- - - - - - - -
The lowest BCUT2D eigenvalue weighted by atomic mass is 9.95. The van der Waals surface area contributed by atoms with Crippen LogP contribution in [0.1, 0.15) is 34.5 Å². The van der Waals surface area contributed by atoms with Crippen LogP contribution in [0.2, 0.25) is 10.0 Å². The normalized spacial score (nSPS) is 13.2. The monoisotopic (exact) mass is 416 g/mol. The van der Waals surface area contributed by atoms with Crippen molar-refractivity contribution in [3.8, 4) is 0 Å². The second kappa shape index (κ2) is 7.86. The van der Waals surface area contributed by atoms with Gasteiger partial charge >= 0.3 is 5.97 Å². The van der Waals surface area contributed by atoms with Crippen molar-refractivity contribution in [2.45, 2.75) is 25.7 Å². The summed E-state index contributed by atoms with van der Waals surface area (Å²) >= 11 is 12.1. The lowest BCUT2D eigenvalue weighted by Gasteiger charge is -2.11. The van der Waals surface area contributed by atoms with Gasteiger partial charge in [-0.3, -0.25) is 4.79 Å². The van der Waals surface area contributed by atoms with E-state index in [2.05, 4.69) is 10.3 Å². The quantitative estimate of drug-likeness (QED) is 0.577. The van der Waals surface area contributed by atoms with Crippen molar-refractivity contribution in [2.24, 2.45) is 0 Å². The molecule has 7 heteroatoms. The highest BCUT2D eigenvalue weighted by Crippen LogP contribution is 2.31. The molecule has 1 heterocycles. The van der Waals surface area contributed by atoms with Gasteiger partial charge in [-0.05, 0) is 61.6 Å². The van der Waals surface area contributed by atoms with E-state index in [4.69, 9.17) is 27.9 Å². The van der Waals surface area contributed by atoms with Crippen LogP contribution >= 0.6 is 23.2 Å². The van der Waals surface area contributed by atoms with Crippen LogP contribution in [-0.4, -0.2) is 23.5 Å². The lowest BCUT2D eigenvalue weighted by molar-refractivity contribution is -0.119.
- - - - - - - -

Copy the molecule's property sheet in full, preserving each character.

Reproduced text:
The lowest BCUT2D eigenvalue weighted by atomic mass is 9.95. The van der Waals surface area contributed by atoms with Crippen LogP contribution in [0.1, 0.15) is 34.5 Å². The van der Waals surface area contributed by atoms with Crippen LogP contribution in [0.2, 0.25) is 10.0 Å². The normalized spacial score (nSPS) is 13.2. The monoisotopic (exact) mass is 416 g/mol. The van der Waals surface area contributed by atoms with Crippen molar-refractivity contribution in [3.8, 4) is 0 Å². The second kappa shape index (κ2) is 7.86. The van der Waals surface area contributed by atoms with Gasteiger partial charge >= 0.3 is 5.97 Å². The van der Waals surface area contributed by atoms with Crippen molar-refractivity contribution in [2.45, 2.75) is 25.7 Å². The summed E-state index contributed by atoms with van der Waals surface area (Å²) >= 11 is 12.1. The lowest BCUT2D eigenvalue weighted by Gasteiger charge is -2.11. The van der Waals surface area contributed by atoms with Gasteiger partial charge in [-0.3, -0.25) is 4.79 Å². The van der Waals surface area contributed by atoms with E-state index in [2.05, 4.69) is 10.3 Å². The quantitative estimate of drug-likeness (QED) is 0.577. The van der Waals surface area contributed by atoms with Crippen molar-refractivity contribution in [2.24, 2.45) is 0 Å². The molecule has 7 heteroatoms. The highest BCUT2D eigenvalue weighted by Crippen LogP contribution is 2.31. The molecule has 1 heterocycles. The van der Waals surface area contributed by atoms with Gasteiger partial charge in [-0.05, 0) is 61.6 Å². The van der Waals surface area contributed by atoms with E-state index in [4.69, 9.17) is 27.9 Å². The van der Waals surface area contributed by atoms with Crippen LogP contribution >= 0.6 is 23.2 Å². The van der Waals surface area contributed by atoms with Crippen LogP contribution in [-0.4, -0.2) is 23.5 Å². The lowest BCUT2D eigenvalue weighted by molar-refractivity contribution is -0.119.